# Finding the maximum value without using derivatives Find the maximum value of f(x)=2 sqrt(x)- sqrt(x+1)- sqrt(x-1) without using derivatives.

Finding the maximum value without using derivatives
Find the maximum value of
$f\left(x\right)=2\sqrt{x}-\sqrt{x+1}-\sqrt{x-1}$
without using derivatives.
The domain of $f\left(x\right)$ is $x\in \left[1,\mathrm{\infty }\right)$. Then, using derivatives, I can prove that the function decreases for all $x$ from $D\left(f\right)$ and the maximum value is $f\left(1\right)=2-\sqrt{2}$. However, this uses derivatives.
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Jazmin Bryan
Note that
$\begin{array}{rl}f\left(x\right)& =\left(\sqrt{x}-\sqrt{x-1}\right)-\left(\sqrt{x+1}-\sqrt{x}\right)\\ & =\frac{1}{\sqrt{x}+\sqrt{x-1}}-\frac{1}{\sqrt{x+1}+\sqrt{x}}\\ & =\frac{\sqrt{x+1}-\sqrt{x-1}}{\left(\sqrt{x}+\sqrt{x-1}\right)\left(\sqrt{x+1}+\sqrt{x}\right)}\\ & =\frac{2}{\left(\sqrt{x}+\sqrt{x-1}\right)\left(\sqrt{x+1}+\sqrt{x}\right)\left(\sqrt{x+1}+\sqrt{x-1}\right)}\end{array}$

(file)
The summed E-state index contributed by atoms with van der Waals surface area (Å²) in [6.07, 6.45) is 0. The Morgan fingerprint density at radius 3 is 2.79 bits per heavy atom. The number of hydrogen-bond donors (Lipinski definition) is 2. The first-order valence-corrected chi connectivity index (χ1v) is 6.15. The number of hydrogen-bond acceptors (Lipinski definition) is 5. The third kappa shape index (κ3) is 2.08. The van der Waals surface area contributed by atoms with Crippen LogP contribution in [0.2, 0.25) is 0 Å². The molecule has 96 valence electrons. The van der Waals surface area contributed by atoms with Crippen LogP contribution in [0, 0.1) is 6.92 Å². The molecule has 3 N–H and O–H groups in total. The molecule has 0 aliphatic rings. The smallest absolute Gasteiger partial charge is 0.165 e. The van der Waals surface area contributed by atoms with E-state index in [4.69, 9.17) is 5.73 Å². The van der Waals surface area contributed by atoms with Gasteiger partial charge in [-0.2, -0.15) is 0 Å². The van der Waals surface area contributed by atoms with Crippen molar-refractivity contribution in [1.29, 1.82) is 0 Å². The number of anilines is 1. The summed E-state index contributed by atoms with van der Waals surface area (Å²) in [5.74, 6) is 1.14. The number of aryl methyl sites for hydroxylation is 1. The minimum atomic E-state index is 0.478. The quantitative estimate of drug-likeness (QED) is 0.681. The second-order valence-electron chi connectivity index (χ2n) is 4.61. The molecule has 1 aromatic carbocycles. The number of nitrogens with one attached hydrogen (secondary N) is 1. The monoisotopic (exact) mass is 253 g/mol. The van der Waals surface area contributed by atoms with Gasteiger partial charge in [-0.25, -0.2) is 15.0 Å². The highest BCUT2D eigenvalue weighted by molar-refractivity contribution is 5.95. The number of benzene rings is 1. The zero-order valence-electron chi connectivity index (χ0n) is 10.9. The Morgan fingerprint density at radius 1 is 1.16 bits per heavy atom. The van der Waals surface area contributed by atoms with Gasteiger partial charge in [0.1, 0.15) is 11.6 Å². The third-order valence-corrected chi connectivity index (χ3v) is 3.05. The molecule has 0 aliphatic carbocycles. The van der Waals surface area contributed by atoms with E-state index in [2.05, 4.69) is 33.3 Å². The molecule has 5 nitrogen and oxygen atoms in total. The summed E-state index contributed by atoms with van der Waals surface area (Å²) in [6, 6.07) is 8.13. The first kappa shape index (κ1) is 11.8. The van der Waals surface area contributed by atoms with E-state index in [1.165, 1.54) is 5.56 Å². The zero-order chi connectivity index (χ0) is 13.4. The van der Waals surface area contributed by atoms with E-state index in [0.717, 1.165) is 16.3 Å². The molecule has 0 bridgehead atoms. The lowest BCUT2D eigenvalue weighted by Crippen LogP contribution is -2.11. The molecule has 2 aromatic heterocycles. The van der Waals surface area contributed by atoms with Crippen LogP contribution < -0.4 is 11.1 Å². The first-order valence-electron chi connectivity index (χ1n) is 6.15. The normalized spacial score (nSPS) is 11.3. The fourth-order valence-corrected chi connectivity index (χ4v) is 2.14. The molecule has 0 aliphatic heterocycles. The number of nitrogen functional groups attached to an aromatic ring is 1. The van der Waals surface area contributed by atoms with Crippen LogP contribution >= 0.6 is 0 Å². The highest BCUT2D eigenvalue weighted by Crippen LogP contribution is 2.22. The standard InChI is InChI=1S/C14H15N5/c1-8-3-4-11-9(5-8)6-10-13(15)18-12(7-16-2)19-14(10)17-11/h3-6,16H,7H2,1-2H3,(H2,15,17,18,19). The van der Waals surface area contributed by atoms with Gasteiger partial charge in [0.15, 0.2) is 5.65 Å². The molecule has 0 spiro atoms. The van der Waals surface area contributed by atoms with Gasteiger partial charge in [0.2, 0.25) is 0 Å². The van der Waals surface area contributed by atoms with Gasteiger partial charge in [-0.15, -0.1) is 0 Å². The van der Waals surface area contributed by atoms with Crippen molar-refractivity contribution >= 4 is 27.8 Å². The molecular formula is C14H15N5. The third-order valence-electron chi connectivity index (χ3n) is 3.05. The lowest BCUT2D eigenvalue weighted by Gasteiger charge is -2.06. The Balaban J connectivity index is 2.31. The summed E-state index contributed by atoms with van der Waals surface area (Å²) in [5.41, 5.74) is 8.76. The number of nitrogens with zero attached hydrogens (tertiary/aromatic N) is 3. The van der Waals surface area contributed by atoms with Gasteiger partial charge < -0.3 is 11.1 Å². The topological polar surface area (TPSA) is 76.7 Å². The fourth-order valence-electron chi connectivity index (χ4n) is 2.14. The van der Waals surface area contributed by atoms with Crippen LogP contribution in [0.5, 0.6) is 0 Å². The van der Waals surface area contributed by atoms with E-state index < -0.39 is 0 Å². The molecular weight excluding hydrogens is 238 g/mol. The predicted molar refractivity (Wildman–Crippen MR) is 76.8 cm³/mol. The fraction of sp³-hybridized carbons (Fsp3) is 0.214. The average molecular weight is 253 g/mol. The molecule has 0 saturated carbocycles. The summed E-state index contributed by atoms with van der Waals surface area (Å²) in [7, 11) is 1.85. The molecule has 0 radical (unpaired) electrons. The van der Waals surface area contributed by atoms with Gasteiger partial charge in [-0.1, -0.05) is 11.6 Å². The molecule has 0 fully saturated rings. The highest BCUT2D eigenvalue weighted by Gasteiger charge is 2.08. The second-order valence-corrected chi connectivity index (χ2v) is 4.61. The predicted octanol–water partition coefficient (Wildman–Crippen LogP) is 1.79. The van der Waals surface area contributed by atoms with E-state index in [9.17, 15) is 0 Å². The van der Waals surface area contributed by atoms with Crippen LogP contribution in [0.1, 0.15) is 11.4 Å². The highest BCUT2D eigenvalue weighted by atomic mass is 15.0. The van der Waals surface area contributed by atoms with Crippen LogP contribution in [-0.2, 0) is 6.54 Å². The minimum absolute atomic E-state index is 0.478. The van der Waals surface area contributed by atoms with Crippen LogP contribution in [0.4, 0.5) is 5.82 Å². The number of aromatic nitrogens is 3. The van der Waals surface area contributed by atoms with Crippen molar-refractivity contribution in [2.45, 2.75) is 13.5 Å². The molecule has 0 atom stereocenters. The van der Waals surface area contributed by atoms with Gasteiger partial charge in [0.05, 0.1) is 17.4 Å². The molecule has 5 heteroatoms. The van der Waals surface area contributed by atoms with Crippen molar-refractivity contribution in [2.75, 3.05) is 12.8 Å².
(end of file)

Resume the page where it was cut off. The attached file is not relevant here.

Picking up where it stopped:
which is a decreasing function of x.

Andreasihf
$f\left(x\right)=\frac{1}{\sqrt{x}+\sqrt{x-1}}-\frac{1}{\sqrt{x+1}+\sqrt{x}}=$
$=\frac{2}{\left(\sqrt{x}+\sqrt{x-1}\right)\left(\sqrt{x}+\sqrt{x+1}\right)\left(\sqrt{x+1}+\sqrt{x-1}\right)}\le$
$=\frac{2}{\left(1+\sqrt{2}\right)\sqrt{2}}=2-\sqrt{2}.$
The equality occurs for $x=1$, which says that we got a maximal value.